Scientists from the University of Brescia, Italy, looked at a woman who developed the signs of heart failure a week after the onset of the coronavirus’ symptoms.

The otherwise healthy 53-year-old woman arrived at an A&E unit after battling severe fatigue for two days.

The unnamed woman, who had endured a cough and fever for a week, tested positive for the coronavirus.

Tests revealed parts of the walls of her heart were abnormally thick, resulting in contractility being reduced by up to 35%.

The woman stabilised after treatment, which included anti-viral drugs and heart-failure therapy.

A shoppers wears a mask as he carries his groceries out of a supermarket in Manchester, north west England on March 27, 2020. - Britain was under lockdown, its population joining around 1.7 billion people around the globe ordered to stay indoors to curb the "accelerating" spread of the coronavirus. (Photo by Oli SCARFF / AFP) (Photo by OLI SCARFF/AFP via Getty Images)
A shopper wears a mask in Manchester on 27 March. (Getty Images)

Coronavirus: how could it affect the heart?

Viral infections are recognised as one of the most common causes of inflammation of the heart muscle, which reduces its ability to pump blood efficiently around the body.

Although an infection of the airways, the coronavirus may replicate and spread through the blood and lymphatic system, entering the heart.

There are, however, “no reports of coronavirus RNA in the heart, to date”.

The coronavirus is an RNA virus. In simple terms, RNA is a precursor to DNA.

It may also trigger inflammation that damages the cardiovascular system.

Biomarkers have suggested a “high prevalence of cardiac injury” in patients hospitalised with the coronavirus.

“Given the high inflammatory burden of [the coronavirus] and based on early clinical reports, significant cardiovascular complications with infection are expected”, wrote the scientists from the University of Texas, Houston.

“The prevalence of cardiovascular disease in non-hospitalised and milder cases is likely lower”.

Early research suggests four out of five cases of the coronavirus are mild.

“Many viruses can affect the heart muscle as well as the lining around the outside of the heart that lubricates the heart's movement,” said Professor Robert Storey from the University of Sheffield.

“However, there is accumulating evidence that [the coronavirus] is associated with a higher risk of heart muscle damage than most common viruses.

“This may partly relate to entry of the virus into the heart muscle cells and partly to the overwhelming inflammation that some patients experience, which can injure the heart muscle.

“Inevitably patients with heart muscle damage are likely to have worse infection and inflammation so it is not surprising those with such damage are more likely to die.

“Similarly, patients with pre-existing heart or lung disease may have less reserve to deal with the consequences of the infection and are at higher risk”.

Professor Storey worries heart-attack patients may be less likely to seek help amid the coronavirus pandemic.

“This is a worrying trend because it is placing patients at higher risk from the heart attack due to delays in diagnosis and treatment,” he said.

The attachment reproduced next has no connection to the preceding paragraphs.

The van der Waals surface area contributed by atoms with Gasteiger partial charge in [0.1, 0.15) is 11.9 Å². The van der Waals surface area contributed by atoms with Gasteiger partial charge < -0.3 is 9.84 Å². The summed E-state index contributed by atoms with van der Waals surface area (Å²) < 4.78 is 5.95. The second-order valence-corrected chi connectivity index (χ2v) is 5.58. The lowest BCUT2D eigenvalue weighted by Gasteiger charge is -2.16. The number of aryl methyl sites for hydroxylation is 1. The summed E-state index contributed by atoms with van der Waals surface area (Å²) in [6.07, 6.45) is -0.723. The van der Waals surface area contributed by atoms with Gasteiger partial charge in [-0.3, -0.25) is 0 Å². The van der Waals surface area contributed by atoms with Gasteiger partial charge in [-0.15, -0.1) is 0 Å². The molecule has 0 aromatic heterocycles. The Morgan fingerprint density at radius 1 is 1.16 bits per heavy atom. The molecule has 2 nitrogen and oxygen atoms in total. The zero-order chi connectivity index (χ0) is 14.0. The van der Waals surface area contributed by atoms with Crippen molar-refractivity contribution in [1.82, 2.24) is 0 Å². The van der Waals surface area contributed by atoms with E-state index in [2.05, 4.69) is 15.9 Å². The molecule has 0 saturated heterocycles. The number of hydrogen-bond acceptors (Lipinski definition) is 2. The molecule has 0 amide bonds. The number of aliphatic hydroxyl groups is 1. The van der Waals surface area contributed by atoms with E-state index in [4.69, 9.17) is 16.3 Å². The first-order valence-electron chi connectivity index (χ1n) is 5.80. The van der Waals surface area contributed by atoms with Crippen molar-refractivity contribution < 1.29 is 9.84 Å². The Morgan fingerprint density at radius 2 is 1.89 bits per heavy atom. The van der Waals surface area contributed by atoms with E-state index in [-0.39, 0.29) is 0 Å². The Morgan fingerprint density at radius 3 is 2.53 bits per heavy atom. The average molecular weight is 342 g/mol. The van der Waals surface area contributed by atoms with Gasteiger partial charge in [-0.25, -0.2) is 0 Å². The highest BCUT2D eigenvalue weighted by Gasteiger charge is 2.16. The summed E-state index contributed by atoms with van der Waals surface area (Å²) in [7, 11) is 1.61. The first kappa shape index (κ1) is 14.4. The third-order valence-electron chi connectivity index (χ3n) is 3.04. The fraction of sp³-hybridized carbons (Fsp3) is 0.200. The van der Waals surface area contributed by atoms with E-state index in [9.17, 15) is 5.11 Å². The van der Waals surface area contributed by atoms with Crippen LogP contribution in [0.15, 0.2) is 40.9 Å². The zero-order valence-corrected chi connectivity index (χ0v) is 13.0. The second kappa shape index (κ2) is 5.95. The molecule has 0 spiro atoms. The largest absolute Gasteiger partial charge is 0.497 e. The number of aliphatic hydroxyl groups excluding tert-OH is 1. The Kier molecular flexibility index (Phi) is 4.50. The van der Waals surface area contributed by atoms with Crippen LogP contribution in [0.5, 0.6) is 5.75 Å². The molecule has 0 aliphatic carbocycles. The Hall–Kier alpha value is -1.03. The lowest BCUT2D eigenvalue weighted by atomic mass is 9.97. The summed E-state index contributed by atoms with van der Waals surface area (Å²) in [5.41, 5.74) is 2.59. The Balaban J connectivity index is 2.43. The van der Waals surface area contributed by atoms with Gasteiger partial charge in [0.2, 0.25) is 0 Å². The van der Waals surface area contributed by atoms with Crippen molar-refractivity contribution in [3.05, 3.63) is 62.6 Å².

“Lung infections are known to increase the risk of heart attack in the weeks after and so it is important people do not stay at home without seeking advice or, if appropriate, calling for an ambulance to ensure they receive the most effective treatment."

While the coronavirus strain may be new, one cardiologist reassured doctors are well versed at caring for heart patients.

“Physicians, intensive care doctors and cardiologists are already very familiar with dealing with the heart problems that can be seen with [the coronavirus], such as abnormal heart rhythms, impaired pumping function and inflammation,” said Professor Tim Chico also from the University of Sheffield.

“Although we do not have a specific [coronavirus] treatment yet, it is possible to manage these complications until the patient recovers.”

With the circulating strain virtually unheard of at the start of the year, one expert stressed the importance of additional research.

“More robust studies to examine a potential ‘virus-to-heart’ toxicity link are now needed”, said Professor Naveed Sattar from the University of Glasgow.

“I say this, since current studies have deficiencies and are as yet not considered definitive in the proof of this link.

“I am sure more robust studies will be urgently started in differing parts of the world.”

The coronavirus, colds and fever all commonly cause fever. (Yahoo UK)

What is the coronavirus?

The coronavirus mainly spreads face-to-face via infected droplets coughed or sneezed out by a patient.

There is also evidence it can be transmitted in faeces and urine and survive on surfaces.

Symptoms tend to be flu-like, including fever, cough and slight breathlessness.

Pneumonia can come about if the infection spreads to the air sacs in the lungs, causing them to become inflamed and filled with fluid or pus.

The lungs then struggle to draw in air, resulting in reduced oxygen in the bloodstream and a build-up of carbon dioxide.

The coronavirus has no “set” treatment, with most patients naturally fighting off the infection.

Those requiring hospitalisation are offered “supportive care”, like ventilation, while their immune system gets to work.

Officials urge people ward off the infection by washing their hands regularly and maintaining social distancing.